Design of a 5 1/8" 10k Coiled Tubing Intervention Riser System for the Well Enhancer

Find out how our global riser analysis helped support the design of a 10k Coiled Tubing Intervention Riser system for Helix Well Ops UK Limited in the North Sea.

Case Study Example 2

Background

In 2009 the oil and gas industry’s first monohull vessel designed for subsea Coiled Tubing Intervention was brought into service by Helix Well Ops UK Limited. AS Mosley were contracted to perform global riser analysis in support of the design of the Intervention system. The Well Enhancer was custom designed with a dynamically positioned well intervention and saturation diving system. The vessel includes provision for Wireline operations through a 7 3/8” 10K Subsea Intervention Lubricator (SIL) and for coiled tubing operations through a 5 1/8” 10K Intervention Riser System (IRS). 

Challenge

The 5 1/8” 10K IRS was required for a range of water depths covering all operations in the Central and Northern North Sea extending from 80m to 200m. The design of the riser system was to be in accordance with ISO 13628-7 which specifically includes for accidental loading. For a monohull dynamically positioned vessel the worst conditions occur in the shallowest water depth. The reason for this is that during an accidental vessel excursions (i.e. drift off) the resulting distance covered before the riser system can be disconnected, represents a larger ratio in shallow water compared to deeper water. This puts higher bending loads in the subsea equipment for operations performed in shallow water. Therefore, it was important to design the system to minimise the loading on the subsea equipment during accidental vessel excursions. Furthermore, it was necessary to ensure that the IRS was intrinsically weaker than the connectors and equipment below the critical subsea well barriers. 

The 5 1/8” 10K Intervention Riser System also had to interface with the 7 3/8” 10K Subsea Intervention Lubricator. This meant that the subsea stress joint for the IRS would also be used as the SIL riser (i.e. to house the tool string) when configured for Wireline operations. Therefore the stress joint had a dual role to play and this made the design even more complicated particularly as the stress joint section properties had to be larger than the 5 1/8” riser in order to interface with the 7 3/8” SIL.

Large accidental vessel offsets during drift off also cause high bending loads in the riser at surface around the point of centralisation. The bending loads at surface are also higher for shallow water and it was important to ensure sufficient flexibility to accommodate the accidental vessel excursions.

Case Study Example
Riser

Solution

In order to meet the high vessel offset requirements for an accidental drift off, special joints were designed at the top and bottom of the riser after selection of the 5 1/8” riser pipe. The special joints had to be very flexible in order to meet the high accidental offset requirements and it was essential to ensure that the 5 1/8” riser pipe was not overloaded during extreme vessel excursions. Furthermore, it was important to minimise the loading on the stiff subsea pressure control equipment.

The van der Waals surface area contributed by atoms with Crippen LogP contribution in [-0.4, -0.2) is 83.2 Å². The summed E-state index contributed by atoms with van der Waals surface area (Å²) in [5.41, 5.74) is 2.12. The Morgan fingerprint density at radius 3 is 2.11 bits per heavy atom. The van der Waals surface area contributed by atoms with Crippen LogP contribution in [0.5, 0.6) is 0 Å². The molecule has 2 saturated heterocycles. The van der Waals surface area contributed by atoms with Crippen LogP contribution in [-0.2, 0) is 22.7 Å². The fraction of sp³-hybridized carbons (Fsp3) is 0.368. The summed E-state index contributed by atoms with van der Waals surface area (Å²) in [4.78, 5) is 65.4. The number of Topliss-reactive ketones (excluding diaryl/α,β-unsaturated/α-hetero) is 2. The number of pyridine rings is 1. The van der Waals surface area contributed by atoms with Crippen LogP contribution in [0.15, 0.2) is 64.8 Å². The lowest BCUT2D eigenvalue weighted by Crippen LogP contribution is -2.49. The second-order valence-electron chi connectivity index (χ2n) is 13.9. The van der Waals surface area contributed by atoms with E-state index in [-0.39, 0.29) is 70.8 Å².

The special joints comprised a subsea stress joint and a moonpool joint assembly incorporating a surface joint and a surface joint adapter. The subsea tapered stress joint was designed as a transition between the stiff subsea control equipment and the more flexible riser pipe. However, the stress joint had to have a larger bore than the riser pipe (i.e. 7 3/8”) to meet the SIL requirements and this meant that the upper section had to be as flexible as possible with sufficient capacity even with 10K internal pressure. Furthermore, the top section of the stress joint was designed to be the weakest section ensuring that the stress joint would be the first point of failure in the event of bending overload.

The moonpool joint assembly was designed for strength and flexibility. This was very challenging during accidental offsets in 80m water depth. The high offset during an accidental vessel excursion caused very large bending moment in the riser at the centraliser 2m below the deck. As a result of this an extremely innovative solution to the problem was found to increase flexibility in the moonpool joint assembly. As part of the Emergency Quick Disconnect (EQD) sequence the riser centraliser was designed to disengage with the riser at a predetermined extreme offset limit. This greatly increased the flexibility of the riser for all accidental vessel offsets outside the extreme limit.


Results 

The Well Enhancer was first mobilised in 2009 with full subsea wireline and coiled tubing intervention capabilities. To date the vessel has been used in many wireline intervention campaigns in the Central and Northern North Sea and off the coast of West Africa. Most recently in the summer of 2016, a major operator conducted a campaign with riser-based coiled tubing intervention using this vessel in a Central North Sea subsea development. This is the first coiled tubing development of its kind within the oil and gas industry and is a significant step in the continued development of the intervention industry. Already there is more interest from other operators to follow on from this campaign with riser-based coiled tubing intervention. AS Mosley provided site specific global riser analysis in support of the Central North Sea coiled tubing operations for the operator and for a number of other prospective fields which may follow on after the initial campaign. Looking forward, there is great potential for riser-based coiled tubing intervention to be a growth area within the industry.

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